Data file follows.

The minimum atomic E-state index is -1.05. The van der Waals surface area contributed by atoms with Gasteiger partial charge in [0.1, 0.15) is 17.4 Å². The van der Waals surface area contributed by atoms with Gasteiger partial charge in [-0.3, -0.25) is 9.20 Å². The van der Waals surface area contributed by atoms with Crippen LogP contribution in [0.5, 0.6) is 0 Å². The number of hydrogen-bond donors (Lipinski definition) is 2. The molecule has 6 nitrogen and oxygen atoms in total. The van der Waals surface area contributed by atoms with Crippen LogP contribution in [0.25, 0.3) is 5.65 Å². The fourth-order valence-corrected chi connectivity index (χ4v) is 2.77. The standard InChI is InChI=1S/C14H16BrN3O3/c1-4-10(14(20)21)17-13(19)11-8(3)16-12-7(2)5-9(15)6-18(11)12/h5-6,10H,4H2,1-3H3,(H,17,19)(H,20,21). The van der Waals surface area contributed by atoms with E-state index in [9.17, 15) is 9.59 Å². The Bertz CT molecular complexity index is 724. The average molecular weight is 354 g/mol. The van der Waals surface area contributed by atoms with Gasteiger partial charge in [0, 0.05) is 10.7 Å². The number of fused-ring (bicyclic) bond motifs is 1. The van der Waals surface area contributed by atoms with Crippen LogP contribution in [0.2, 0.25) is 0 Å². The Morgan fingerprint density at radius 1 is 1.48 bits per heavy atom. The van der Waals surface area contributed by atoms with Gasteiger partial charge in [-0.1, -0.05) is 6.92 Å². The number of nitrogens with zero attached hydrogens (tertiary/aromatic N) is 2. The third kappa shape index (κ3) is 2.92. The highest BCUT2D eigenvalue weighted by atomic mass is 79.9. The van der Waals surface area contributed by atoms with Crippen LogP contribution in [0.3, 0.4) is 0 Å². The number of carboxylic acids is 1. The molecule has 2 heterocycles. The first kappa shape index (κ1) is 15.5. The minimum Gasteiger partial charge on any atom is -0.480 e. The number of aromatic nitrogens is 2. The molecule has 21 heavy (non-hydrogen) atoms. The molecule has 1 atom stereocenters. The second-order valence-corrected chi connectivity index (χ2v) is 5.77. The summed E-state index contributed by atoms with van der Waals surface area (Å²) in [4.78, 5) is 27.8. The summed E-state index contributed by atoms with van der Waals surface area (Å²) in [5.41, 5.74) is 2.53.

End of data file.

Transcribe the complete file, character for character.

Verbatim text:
The minimum atomic E-state index is -1.05. The van der Waals surface area contributed by atoms with Gasteiger partial charge in [0.1, 0.15) is 17.4 Å². The van der Waals surface area contributed by atoms with Gasteiger partial charge in [-0.3, -0.25) is 9.20 Å². The van der Waals surface area contributed by atoms with Crippen LogP contribution in [0.5, 0.6) is 0 Å². The number of hydrogen-bond donors (Lipinski definition) is 2. The molecule has 6 nitrogen and oxygen atoms in total. The van der Waals surface area contributed by atoms with Crippen LogP contribution in [0.25, 0.3) is 5.65 Å². The fourth-order valence-corrected chi connectivity index (χ4v) is 2.77. The standard InChI is InChI=1S/C14H16BrN3O3/c1-4-10(14(20)21)17-13(19)11-8(3)16-12-7(2)5-9(15)6-18(11)12/h5-6,10H,4H2,1-3H3,(H,17,19)(H,20,21). The van der Waals surface area contributed by atoms with E-state index in [9.17, 15) is 9.59 Å². The Bertz CT molecular complexity index is 724. The average molecular weight is 354 g/mol. The van der Waals surface area contributed by atoms with Gasteiger partial charge in [0, 0.05) is 10.7 Å². The number of fused-ring (bicyclic) bond motifs is 1. The van der Waals surface area contributed by atoms with Crippen LogP contribution in [0.2, 0.25) is 0 Å². The Morgan fingerprint density at radius 1 is 1.48 bits per heavy atom. The van der Waals surface area contributed by atoms with Gasteiger partial charge in [-0.1, -0.05) is 6.92 Å². The number of nitrogens with zero attached hydrogens (tertiary/aromatic N) is 2. The third kappa shape index (κ3) is 2.92. The highest BCUT2D eigenvalue weighted by atomic mass is 79.9. The van der Waals surface area contributed by atoms with Crippen LogP contribution in [0.3, 0.4) is 0 Å². The number of carboxylic acids is 1. The molecule has 2 heterocycles. The first kappa shape index (κ1) is 15.5. The minimum Gasteiger partial charge on any atom is -0.480 e. The number of aromatic nitrogens is 2. The molecule has 21 heavy (non-hydrogen) atoms. The molecule has 1 atom stereocenters. The second-order valence-corrected chi connectivity index (χ2v) is 5.77. The summed E-state index contributed by atoms with van der Waals surface area (Å²) in [4.78, 5) is 27.8. The summed E-state index contributed by atoms with van der Waals surface area (Å²) in [5.41, 5.74) is 2.53.